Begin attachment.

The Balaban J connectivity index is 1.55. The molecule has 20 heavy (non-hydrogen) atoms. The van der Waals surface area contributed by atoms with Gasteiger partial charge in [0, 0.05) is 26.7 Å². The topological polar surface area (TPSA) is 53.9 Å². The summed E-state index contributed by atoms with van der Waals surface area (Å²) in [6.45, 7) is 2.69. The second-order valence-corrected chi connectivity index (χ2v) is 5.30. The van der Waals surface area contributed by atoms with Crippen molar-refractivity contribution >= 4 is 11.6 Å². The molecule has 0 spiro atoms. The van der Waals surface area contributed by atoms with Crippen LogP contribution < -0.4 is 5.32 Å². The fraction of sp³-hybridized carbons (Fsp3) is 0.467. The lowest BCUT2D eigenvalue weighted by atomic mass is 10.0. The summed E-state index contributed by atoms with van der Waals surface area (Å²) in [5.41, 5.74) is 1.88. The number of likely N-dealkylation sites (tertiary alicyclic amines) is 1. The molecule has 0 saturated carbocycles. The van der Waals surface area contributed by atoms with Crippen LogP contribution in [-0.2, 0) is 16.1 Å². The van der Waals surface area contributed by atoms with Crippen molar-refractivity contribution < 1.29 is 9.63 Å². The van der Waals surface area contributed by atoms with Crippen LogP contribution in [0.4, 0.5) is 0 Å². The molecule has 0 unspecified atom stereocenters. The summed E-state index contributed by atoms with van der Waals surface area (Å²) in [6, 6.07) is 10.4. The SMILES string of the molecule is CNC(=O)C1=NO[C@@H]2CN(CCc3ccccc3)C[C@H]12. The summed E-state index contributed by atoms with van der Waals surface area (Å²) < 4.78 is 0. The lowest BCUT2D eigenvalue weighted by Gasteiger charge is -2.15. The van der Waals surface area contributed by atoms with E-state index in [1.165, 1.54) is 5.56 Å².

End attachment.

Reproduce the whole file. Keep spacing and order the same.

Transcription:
The Balaban J connectivity index is 1.55. The molecule has 20 heavy (non-hydrogen) atoms. The van der Waals surface area contributed by atoms with Gasteiger partial charge in [0, 0.05) is 26.7 Å². The topological polar surface area (TPSA) is 53.9 Å². The summed E-state index contributed by atoms with van der Waals surface area (Å²) in [6.45, 7) is 2.69. The second-order valence-corrected chi connectivity index (χ2v) is 5.30. The van der Waals surface area contributed by atoms with Crippen molar-refractivity contribution >= 4 is 11.6 Å². The molecule has 0 spiro atoms. The van der Waals surface area contributed by atoms with Crippen LogP contribution < -0.4 is 5.32 Å². The fraction of sp³-hybridized carbons (Fsp3) is 0.467. The lowest BCUT2D eigenvalue weighted by atomic mass is 10.0. The summed E-state index contributed by atoms with van der Waals surface area (Å²) in [5.41, 5.74) is 1.88. The number of likely N-dealkylation sites (tertiary alicyclic amines) is 1. The molecule has 0 saturated carbocycles. The van der Waals surface area contributed by atoms with Crippen LogP contribution in [-0.2, 0) is 16.1 Å². The van der Waals surface area contributed by atoms with Crippen molar-refractivity contribution < 1.29 is 9.63 Å². The van der Waals surface area contributed by atoms with Crippen LogP contribution in [0.4, 0.5) is 0 Å². The molecule has 0 unspecified atom stereocenters. The summed E-state index contributed by atoms with van der Waals surface area (Å²) in [6, 6.07) is 10.4. The SMILES string of the molecule is CNC(=O)C1=NO[C@@H]2CN(CCc3ccccc3)C[C@H]12. The summed E-state index contributed by atoms with van der Waals surface area (Å²) < 4.78 is 0. The lowest BCUT2D eigenvalue weighted by Gasteiger charge is -2.15. The van der Waals surface area contributed by atoms with E-state index in [1.165, 1.54) is 5.56 Å².